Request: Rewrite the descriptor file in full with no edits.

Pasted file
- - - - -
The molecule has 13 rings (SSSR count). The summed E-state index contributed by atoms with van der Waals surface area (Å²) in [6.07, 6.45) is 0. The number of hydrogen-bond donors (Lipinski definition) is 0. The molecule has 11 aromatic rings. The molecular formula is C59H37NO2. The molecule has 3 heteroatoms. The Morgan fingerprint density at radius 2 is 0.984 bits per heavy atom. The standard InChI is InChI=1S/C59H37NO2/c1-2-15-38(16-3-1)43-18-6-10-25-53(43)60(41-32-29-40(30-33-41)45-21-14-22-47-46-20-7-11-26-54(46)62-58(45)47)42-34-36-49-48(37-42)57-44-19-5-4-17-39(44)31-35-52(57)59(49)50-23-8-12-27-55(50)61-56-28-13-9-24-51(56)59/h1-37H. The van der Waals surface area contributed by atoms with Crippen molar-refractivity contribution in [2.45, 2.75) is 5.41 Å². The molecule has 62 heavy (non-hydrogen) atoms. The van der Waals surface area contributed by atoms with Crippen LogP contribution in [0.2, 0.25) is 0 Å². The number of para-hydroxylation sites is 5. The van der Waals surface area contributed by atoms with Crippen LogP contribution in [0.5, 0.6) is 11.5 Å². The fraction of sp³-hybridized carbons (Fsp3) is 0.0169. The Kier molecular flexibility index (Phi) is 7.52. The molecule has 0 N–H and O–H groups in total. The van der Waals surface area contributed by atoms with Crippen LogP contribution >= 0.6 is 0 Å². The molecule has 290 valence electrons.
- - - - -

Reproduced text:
The molecule has 13 rings (SSSR count). The summed E-state index contributed by atoms with van der Waals surface area (Å²) in [6.07, 6.45) is 0. The number of hydrogen-bond donors (Lipinski definition) is 0. The molecule has 11 aromatic rings. The molecular formula is C59H37NO2. The molecule has 3 heteroatoms. The Morgan fingerprint density at radius 2 is 0.984 bits per heavy atom. The standard InChI is InChI=1S/C59H37NO2/c1-2-15-38(16-3-1)43-18-6-10-25-53(43)60(41-32-29-40(30-33-41)45-21-14-22-47-46-20-7-11-26-54(46)62-58(45)47)42-34-36-49-48(37-42)57-44-19-5-4-17-39(44)31-35-52(57)59(49)50-23-8-12-27-55(50)61-56-28-13-9-24-51(56)59/h1-37H. The van der Waals surface area contributed by atoms with Crippen molar-refractivity contribution in [2.45, 2.75) is 5.41 Å². The molecule has 62 heavy (non-hydrogen) atoms. The van der Waals surface area contributed by atoms with Crippen LogP contribution in [0.2, 0.25) is 0 Å². The number of para-hydroxylation sites is 5. The van der Waals surface area contributed by atoms with Crippen LogP contribution in [0.5, 0.6) is 11.5 Å². The fraction of sp³-hybridized carbons (Fsp3) is 0.0169. The Kier molecular flexibility index (Phi) is 7.52. The molecule has 0 N–H and O–H groups in total. The van der Waals surface area contributed by atoms with Crippen LogP contribution >= 0.6 is 0 Å². The molecule has 290 valence electrons.